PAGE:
A “Princeton Challenge” is a credit-bearing, research-intensive, project-focused and/or community-engaged course (or course module) focused on COVID-19 or as well as other community-focused problems, offered in fall 2020. Like Princeton itself, these courses emphasize service and undergraduate research. The Princeton Challenge research project can be the center of the course or the focus of a significant assignment, such as the final paper.
Designing a Princeton Challenge
Begin by defining the problem that you want your course and students to examine -- for instance, COVID-19’s impact, cultural representation, and/or intersection with structural inequalities.
Define your approach and methodology. How will you teach your students to approach the problem you’ve defined? Will they develop this methodological expertise during the project? Some resources on campus that could help guide your students include the reference librarian for your discipline, the Digital Learning Lab, Data and Statistical Services, the Map and Geospatial Information Center, the Center for Digital Humanities, and the Council on Science and Technology.
Determine how data (in its broadest sense) will be collected and analyzed for the research project. Will you collate it in advance for students, encourage students to find pre-existing data online, or collect new data as part of the project? Does this moment offer new possibilities for data collection or analysis in your discipline? Any data collection will need to be in compliance with University travel restrictions as well as Institutional Review Board policies for research on human subjects. Reference librarians and the Princeton Research Data Service could also be useful resources.
Determine how students will share their findings. Possibilities include a campus or public presentation, a poster session, a final paper, a digital exhibition, or a course website. We encourage you to scaffold the project, giving students the opportunity to practice and get instructor and/or peer and/or community feedback on initial findings or early drafts.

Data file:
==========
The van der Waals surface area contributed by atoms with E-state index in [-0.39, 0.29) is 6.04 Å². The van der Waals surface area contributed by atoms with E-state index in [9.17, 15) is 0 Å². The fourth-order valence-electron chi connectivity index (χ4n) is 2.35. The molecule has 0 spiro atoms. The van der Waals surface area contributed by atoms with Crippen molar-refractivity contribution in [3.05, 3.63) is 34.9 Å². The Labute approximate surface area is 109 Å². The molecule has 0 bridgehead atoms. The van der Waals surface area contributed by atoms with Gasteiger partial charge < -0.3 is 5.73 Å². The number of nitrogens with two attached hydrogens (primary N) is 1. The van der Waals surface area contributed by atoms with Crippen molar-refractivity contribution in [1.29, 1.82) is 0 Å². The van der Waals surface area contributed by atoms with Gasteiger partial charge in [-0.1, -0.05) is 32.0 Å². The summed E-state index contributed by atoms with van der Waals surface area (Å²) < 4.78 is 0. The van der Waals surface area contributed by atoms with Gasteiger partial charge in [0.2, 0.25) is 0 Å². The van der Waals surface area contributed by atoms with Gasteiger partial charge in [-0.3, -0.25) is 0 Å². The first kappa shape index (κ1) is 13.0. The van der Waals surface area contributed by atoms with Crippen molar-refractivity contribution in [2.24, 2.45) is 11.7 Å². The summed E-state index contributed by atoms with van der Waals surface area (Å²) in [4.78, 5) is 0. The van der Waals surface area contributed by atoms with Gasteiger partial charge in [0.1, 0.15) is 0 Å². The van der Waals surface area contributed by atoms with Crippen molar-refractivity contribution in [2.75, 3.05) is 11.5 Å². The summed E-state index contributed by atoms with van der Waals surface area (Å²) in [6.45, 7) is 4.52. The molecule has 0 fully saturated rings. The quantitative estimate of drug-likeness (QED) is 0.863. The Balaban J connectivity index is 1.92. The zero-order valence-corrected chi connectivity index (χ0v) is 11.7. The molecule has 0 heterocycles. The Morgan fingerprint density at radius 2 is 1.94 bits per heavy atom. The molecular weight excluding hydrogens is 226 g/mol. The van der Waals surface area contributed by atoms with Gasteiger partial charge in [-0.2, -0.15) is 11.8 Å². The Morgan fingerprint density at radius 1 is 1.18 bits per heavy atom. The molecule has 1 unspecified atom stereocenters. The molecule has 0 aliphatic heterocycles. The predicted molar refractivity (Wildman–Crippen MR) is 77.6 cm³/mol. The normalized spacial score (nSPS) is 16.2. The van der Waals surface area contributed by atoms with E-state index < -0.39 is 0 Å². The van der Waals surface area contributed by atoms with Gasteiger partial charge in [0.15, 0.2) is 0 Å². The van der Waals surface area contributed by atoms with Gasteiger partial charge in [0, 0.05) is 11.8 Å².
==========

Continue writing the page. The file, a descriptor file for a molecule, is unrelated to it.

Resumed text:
Consider community engagement in the project and course. Do you envision having a community partner or want to share your findings with a broad audience at the end of the semester? The Program for Community-Engaged Scholarship (ProCES) can facilitate connections to local governments, community organizations, and issue-based coalitions, in the Princeton area and far beyond. Students may be able to suggest community stakeholders in their area. Princeton courses have successfully partnered with libraries, museums, schools and educational institutions, governmental agencies, nonprofit organizations, community associations, and issue-based coalitions.
Consider the geographic scope of this investigation. Will the course project have a geographic focus? There are a number of options here. Those include: no focus, limiting the scope to a geographic area you specify, selecting a small number of places for comparison in advance, a smorgasbord of case studies in which every student does an investigation that is local to them, and local to Princeton/Central Jersey.
Resources. The programs and offices listed above can help you plan and execute a Princeton Challenge course. For community partnership or presentation questions and assistance, contact Trisha Thorme at the Program for Community-Engaged Scholarship, firstname.lastname@example.org. For course assessment questions and assistance, contact Kelly Godfrey at the McGraw Center, email@example.com.
Examples and Resources
- João Biehl and Onur Günay
João Biehl and Onur Günay’s How to teach anthropology in a pandemic? examines the pivot to remote and shifts in ANT 240 this spring.
- Ruha Benjamin
Ruha Benjamin’s summer interns are documenting the intersection of race and COVID-19 in the Pandemic Portal.
- Jeremy Adelman
- Black America and COVID-19